November 3, 2014
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Taking Stock in Stockton: Are there lessons learned for other state and local leaders? This morning, as we await Thursday’s decision on Detroit by U.S. Bankruptcy Judge Steven Rhodes, we wanted to look back at last week’s decision in Stockton—and what its broader implications are for state and local leaders across the country. Unlike other kinds of corporate bankruptcies, the purpose of a municipal bankruptcy is, after all, to ensure there is no interruption of public services—especially those affecting health and public safety. But municipal bankruptcy is a microcosm of our intergovernmental system—it involves every level of government in our country. Most fascinating too are some significant differences in the way states have fashioned the rules through which those cities may have access to federal protection and the U.S. Bankruptcy courts: some, for instance, such as Michigan and Rhode Island, empower the respective governors to appoint receivers (R.I.) or Emergency Managers (Michigan)―in effect imposing a state takeover, preempting all municipal authority. But in Alabama and California, it is municipal elected officials who are responsible for putting together their respective plans of debt adjustment and blueprints for their post-bankruptcy municipal futures—even as they continue to bear the responsibility for the day-to-day governance and oversight of their respective municipal corporations—and participate, both winning and losing—in municipal elections. So, in the wake of Stockton’s successful emergence last Thursday, we wanted to take a look at Stockton’s prospects for its future—and what this all might mean to state and local leaders across the nation. To do this, we were very fortunate to benefit from the views of an original architect of Stockton’s plan, Bob Deis, its former City Manager (please see below).
Recovery. In putting together its blueprint and plan of debt adjustment, Stockton did get some concessions as part of its collective bargaining agreements, including on employee salaries and the elimination of most retiree health benefits, but still has long-term unfunded liabilities that need to be addressed. The key now is to focus on its recovery. Under its federally approved plan, Stockton will emerge with lower employee costs per capita, a higher tax base, and less outstanding debt to pay. Michael Fitzgerald, a columnist for the Stockton Record, Friday night quoted U.S. Bankruptcy Judge Christopher Klein’s epitaph for the case: “In the cold light of day, I imagine that the industry overall will take a look at the cost of Chapter 9 cases and be sobered by the results and expenses in this case….It probably should be an object lesson in why the Chapter 9 process is not lightly to be entered into.” And the expenses—for any city or county contemplating filing for federal bankruptcy protection, are significant—a cool $14 million, made up of $10 million for attorneys, millions to consultants, $627,000 for the special election over Measure A, and a sales and use tax hike for the citizens. On the other side of the ledger, the higher taxes came even as the city lost a quarter of its workforce—and their respective services. Instead, the city now faces years’ of debts to pay off—with the debt to Ambac Assurance alone to be on the books until 2052. Nevertheless, Mr. Fitzgerald predicted “labor-friendly state lawmakers will soon craft new hoops to make it harder for municipalities to reach Chapter 9. Such laws should be opposed.” Finally, in a key massage, he wrote: “Stockton’s bankruptcy is fraught with almost too many lessons to recount. Cities, don’t spend more than you make (duh). Be leery of bond debt. Don’t rely on rosy fiscal projections; bad times are just around the corner. Don’t allow City Hall to be hijacked by public employee unions or any other interest group at the expense of the institution’s broad public mission. And perhaps most importantly, fill your City Hall with whip-smart, seasoned, highly qualified public servants. Not populists who whip up the unwitting on Facebook. Not anti-tax ideologues. Not labor lapdogs. That is Stockton’s hard-earned wisdom. Wisdom you, reader, can take to the polls next week.”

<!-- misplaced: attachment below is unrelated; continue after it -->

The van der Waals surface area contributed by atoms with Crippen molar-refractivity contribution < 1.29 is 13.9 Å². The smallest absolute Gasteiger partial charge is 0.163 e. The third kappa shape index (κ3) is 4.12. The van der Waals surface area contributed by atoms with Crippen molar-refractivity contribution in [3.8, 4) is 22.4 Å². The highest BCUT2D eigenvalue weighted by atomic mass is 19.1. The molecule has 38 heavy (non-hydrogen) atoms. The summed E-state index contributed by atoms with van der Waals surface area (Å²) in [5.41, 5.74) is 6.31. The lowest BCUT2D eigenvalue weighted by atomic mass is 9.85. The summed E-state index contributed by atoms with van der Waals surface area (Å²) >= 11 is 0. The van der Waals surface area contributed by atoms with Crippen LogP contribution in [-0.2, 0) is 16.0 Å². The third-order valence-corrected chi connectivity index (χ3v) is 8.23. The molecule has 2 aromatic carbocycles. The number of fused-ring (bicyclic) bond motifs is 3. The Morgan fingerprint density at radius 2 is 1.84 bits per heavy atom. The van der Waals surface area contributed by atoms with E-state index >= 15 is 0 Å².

From our special guest correspondent Stockton, Bob Deis, who has served at the local level for 35 years, fixing difficult financial issues in cities and counties in three states, California, Oregon, and Washington, serving during that brief period as a City Manager and County Administrator, managing organizations ranging from 200 to 5,000 employees. Bob recently retired as the city manager of Stockton, where he had inherited an insolvent city of 300,000 that was chaotic and in distress from operational, budget, and governance perspectives. In 3.5 years, he installed a new management team and created a new high performing organizational culture, worked with its elected leaders to try and put the city on a path to solvency by taking the severe but necessary step of seeking bankruptcy protection, restructured and eliminated massive short and long term obligations, and pass a unique revenue measure. He also oversaw the creation and implementation of a unique approach to a problem that has plagued Stockton for years, the Marshall Plan on Crime. Bob is now a Special Advisor to the national consulting firm Management Partners, helping distressed cities develop and implement transformational plans for recovery: